Some also suggest the criminals may have been put under some pressure in their own country or countries because of the damage they have done to the health service here, in particular to hospitals and clinics caring for children, cancer patients, elderly and seriously ill patients.

The Government has already been in contact with the Russian authorities about the cyber attack and the damage it has done to the health service.

A spokesman for the HSE said they were aware of the report but said their sole focus remains on restoring service.

The NCSC and the Garda National Cyber Crime Bureau are now conducting an international investigation into the attack.

They are liaising with law enforcement agencies abroad including the FBI, the UK National Crime Agency, Interpol and Europol and working closely with the Europol cyber crime agency.


HSE secures injunction against sharing of stolen data


Russian ambassador calls for criminals to be brought to justice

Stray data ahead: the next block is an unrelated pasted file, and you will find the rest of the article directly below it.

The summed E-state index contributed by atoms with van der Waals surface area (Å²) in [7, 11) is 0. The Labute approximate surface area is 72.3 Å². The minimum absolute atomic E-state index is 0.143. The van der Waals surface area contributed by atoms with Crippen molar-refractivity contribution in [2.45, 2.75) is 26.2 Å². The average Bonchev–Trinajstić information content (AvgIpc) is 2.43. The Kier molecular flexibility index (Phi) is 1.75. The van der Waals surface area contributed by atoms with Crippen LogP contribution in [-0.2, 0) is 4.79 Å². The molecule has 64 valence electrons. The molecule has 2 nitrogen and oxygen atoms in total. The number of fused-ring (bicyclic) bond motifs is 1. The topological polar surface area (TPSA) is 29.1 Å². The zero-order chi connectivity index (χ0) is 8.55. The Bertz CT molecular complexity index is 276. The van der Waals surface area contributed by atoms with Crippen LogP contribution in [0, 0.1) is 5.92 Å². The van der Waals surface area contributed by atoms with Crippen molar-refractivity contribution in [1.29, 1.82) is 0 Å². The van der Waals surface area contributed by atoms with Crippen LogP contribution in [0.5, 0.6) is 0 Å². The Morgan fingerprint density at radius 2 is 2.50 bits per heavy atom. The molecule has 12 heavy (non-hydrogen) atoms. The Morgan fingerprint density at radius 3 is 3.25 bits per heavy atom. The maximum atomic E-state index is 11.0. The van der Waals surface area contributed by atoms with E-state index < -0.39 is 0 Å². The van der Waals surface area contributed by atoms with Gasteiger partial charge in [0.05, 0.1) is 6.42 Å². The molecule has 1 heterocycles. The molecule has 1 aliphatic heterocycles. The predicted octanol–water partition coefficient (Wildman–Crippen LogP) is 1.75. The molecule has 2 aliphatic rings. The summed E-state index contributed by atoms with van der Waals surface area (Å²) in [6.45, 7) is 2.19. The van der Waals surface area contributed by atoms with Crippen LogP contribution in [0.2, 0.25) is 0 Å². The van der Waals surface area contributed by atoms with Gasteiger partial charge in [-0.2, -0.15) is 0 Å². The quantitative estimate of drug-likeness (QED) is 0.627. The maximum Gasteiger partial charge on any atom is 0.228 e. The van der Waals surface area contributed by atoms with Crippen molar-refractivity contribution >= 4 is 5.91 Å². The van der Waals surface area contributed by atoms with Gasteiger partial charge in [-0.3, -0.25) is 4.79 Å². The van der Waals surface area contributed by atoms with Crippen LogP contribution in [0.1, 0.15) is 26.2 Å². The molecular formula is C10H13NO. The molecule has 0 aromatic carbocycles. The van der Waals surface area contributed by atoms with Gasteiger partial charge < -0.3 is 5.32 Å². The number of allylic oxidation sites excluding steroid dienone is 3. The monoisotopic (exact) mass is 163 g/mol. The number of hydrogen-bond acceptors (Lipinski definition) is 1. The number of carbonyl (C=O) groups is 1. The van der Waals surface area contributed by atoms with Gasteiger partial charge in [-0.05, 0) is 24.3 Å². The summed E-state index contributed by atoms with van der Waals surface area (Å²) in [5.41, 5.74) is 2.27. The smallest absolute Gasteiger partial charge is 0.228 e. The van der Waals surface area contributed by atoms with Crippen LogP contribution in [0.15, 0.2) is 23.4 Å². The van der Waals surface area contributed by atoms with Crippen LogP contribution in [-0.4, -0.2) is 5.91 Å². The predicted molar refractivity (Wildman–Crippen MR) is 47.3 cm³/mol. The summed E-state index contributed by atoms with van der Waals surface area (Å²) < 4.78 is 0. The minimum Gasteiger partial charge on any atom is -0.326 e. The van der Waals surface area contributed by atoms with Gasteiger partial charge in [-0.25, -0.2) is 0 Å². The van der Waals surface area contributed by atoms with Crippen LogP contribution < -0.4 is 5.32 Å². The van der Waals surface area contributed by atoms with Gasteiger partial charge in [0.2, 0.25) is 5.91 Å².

The Russian Ambassador to Ireland has described the cyber attack on the HSE as a hideous criminal attack and said that this kind of activity - Russian or otherwise - is illegal and its perpetrators should be brought to justice.

Speaking on RTÉ's Drivetime, Yuri Filatov said that they have offered their assistance to the Irish Government and have suggested that there be a joint effort to investigate the incident.

He said certainly he is not privy to the ongoing developments about the decryption key, but his whole attitude is that this is a heinous criminal attack which should be condemned and he does that.

Asked whether the Irish Government has asked for Russia's assistance in this regard, Mr Filatov said the subject had been touched upon in a very recent conversation.